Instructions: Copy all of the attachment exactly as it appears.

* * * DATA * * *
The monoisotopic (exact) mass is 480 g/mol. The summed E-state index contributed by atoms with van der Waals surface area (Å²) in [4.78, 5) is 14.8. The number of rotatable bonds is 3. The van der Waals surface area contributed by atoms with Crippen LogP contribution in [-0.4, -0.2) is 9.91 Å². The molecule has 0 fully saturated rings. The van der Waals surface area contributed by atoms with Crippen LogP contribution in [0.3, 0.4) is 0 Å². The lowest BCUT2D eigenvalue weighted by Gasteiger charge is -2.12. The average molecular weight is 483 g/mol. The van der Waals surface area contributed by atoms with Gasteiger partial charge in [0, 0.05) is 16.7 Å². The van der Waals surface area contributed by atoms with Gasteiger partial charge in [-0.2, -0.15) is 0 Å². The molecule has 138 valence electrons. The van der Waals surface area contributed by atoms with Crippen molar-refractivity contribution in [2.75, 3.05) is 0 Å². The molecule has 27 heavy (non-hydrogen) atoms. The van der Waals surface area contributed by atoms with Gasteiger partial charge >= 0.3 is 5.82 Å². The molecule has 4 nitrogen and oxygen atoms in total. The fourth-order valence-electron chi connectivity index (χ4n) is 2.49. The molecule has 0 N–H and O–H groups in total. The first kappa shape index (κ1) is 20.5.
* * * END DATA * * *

The monoisotopic (exact) mass is 480 g/mol. The summed E-state index contributed by atoms with van der Waals surface area (Å²) in [4.78, 5) is 14.8. The number of rotatable bonds is 3. The van der Waals surface area contributed by atoms with Crippen LogP contribution in [-0.4, -0.2) is 9.91 Å². The molecule has 0 fully saturated rings. The van der Waals surface area contributed by atoms with Crippen LogP contribution in [0.3, 0.4) is 0 Å². The lowest BCUT2D eigenvalue weighted by Gasteiger charge is -2.12. The average molecular weight is 483 g/mol. The van der Waals surface area contributed by atoms with Gasteiger partial charge in [0, 0.05) is 16.7 Å². The van der Waals surface area contributed by atoms with Gasteiger partial charge in [-0.2, -0.15) is 0 Å². The molecule has 138 valence electrons. The van der Waals surface area contributed by atoms with Crippen molar-refractivity contribution in [2.75, 3.05) is 0 Å². The molecule has 27 heavy (non-hydrogen) atoms. The van der Waals surface area contributed by atoms with Gasteiger partial charge >= 0.3 is 5.82 Å². The molecule has 4 nitrogen and oxygen atoms in total. The fourth-order valence-electron chi connectivity index (χ4n) is 2.49. The molecule has 0 N–H and O–H groups in total. The first kappa shape index (κ1) is 20.5.